Energy Flash

Reynolds believes that ‘Now!ism’ has replaced electronic music’s familiar trope of futurism, labelling it the “philosophical counterpart to digital maximalism.” [3] Now!ism is underpinned by a belief that the future – for ecological and economic reasons – may never happen. It’s all about adopting an attitude to life that demands instant gratification, and packing as much as possible into every moment. EDM’s auditory and visual real- time excess are a testament to this. And for Nevarez, even the term ‘EDM’ hints at the ahistoric mindset of mainstream US youth. [4]

“EDM’s style-neutral connotation, while technically accurate, seems to purposefully lack historical perspective – the better to market this music to a new generation who doesn’t want the baggage of musical history or ‘underground’ authenticity,” says Nevarez. [4] With this in mind, it’s little wonder that EDM fans are often dismissed by more traditional listeners as mere imitators who’ve misappropriated and bastardised electronic music and rave without even realising they’ve done so…


Insights and opportunities

Culturally, there may be something hollow and mimetic about EDM – especially to those who revere the authenticity and intimacy of the underground club scene. But as an industry, EDM is clever. “By fusing pop music, R&B and commercial hip hop with house beats and trance synths,” says [DJ Mag editor Ben] Murphy, “savvy producers stepped into a gap in the American market vacated by an increasingly moribund hip hop scene.” Referencing Avicii’s smash hit ‘Wake Me Up’, he explains that “combining EDM with country, while not to my taste, is a masterstroke for selling to the Midwest Stateside demographic.” [2] Nevarez shares a similar belief. “The music industry figured out how to market dance music to mainstream pop and rock audiences,” he says. “In many ways, EDM signals the commercial eclipse of the recording industry by the concert industry.” [4] …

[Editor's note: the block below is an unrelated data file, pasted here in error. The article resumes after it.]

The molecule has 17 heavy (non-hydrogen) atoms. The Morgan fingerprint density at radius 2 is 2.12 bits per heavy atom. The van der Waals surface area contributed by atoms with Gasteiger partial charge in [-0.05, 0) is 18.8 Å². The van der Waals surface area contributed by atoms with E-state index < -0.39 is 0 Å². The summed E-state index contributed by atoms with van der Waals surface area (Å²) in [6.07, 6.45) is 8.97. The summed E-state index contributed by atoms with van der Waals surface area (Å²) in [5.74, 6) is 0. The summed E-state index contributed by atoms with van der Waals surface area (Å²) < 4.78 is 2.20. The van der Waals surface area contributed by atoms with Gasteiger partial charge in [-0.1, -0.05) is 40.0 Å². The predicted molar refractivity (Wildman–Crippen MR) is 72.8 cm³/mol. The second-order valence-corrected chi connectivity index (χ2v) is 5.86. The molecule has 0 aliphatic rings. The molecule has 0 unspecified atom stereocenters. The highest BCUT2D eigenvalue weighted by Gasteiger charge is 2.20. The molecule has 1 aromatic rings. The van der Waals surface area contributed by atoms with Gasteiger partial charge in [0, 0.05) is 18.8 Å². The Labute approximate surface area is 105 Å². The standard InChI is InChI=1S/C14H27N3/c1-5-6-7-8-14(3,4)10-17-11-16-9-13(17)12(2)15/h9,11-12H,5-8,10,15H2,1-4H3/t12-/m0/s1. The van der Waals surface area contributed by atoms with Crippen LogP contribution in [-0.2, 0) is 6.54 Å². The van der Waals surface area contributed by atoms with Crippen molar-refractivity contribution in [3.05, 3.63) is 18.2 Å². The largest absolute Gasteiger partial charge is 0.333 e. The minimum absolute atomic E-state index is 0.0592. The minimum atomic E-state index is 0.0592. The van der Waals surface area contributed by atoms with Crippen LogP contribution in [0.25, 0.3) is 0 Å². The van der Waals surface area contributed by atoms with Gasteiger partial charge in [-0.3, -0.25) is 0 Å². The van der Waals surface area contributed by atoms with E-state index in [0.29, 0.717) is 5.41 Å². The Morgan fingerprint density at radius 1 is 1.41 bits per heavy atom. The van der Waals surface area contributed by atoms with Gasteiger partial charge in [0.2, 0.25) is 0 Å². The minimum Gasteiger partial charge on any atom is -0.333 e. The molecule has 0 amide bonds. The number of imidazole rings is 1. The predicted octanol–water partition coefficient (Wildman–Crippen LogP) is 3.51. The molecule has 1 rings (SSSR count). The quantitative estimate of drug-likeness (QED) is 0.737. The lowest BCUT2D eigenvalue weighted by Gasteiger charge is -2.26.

And, naturally, EDM events are fertile ground for advertising. Imagine gatherings of sometimes hundreds of thousands of people, trapped in a single space for three days, with shared musical and cultural tastes – and significant disposable incomes. [12] But despite its incredible popularity in 2014, there are emerging whisperings about the shelf-life of the ‘EDM bubble’ – and big brands might need to make their move now, if they haven’t already. But if the bubble does burst, what are the potential implications for millions of Americans youngsters who’ve subjected themselves to sensory hyperstimulation, lavish sonic soundscapes and phantasmagoric wonderlands?

For Nevarez, “the dull ubiquity of big-money touring festivals” could potentially make “younger audiences eager for the theming of their everyday spaces.” [13] He believes that “perhaps it will transition some listeners to other branded experiences after they grow out of music festivals and drug- bingeing, while for others EDM might constitute a stepping stone to more rarefied musical tastes and cultural distinctions.” [4]

Excerpted sources

2. Interview with Ben Murphy conducted by author

3. ‘Energy Flash: A Journey Through Rave Music and Dance Culture’ , Reynolds S (2013)

4. Interview with Professor Leonard Nevarez conducted by author

5. ‘Electronic Cash Kings 2013: The World’s Highest-Paid DJs’ , Forbes (August 2013)

11. Interview with Aram Sinnreich conducted by author

12. ‘Wall Street Veterans Give An Inside Look at the Growth and Longevity of Dance Music’, EDM Tunes (February 2014)

13. ‘The dull ubiquity of placeless music festivals’ , Musical Urbanism (July 2012)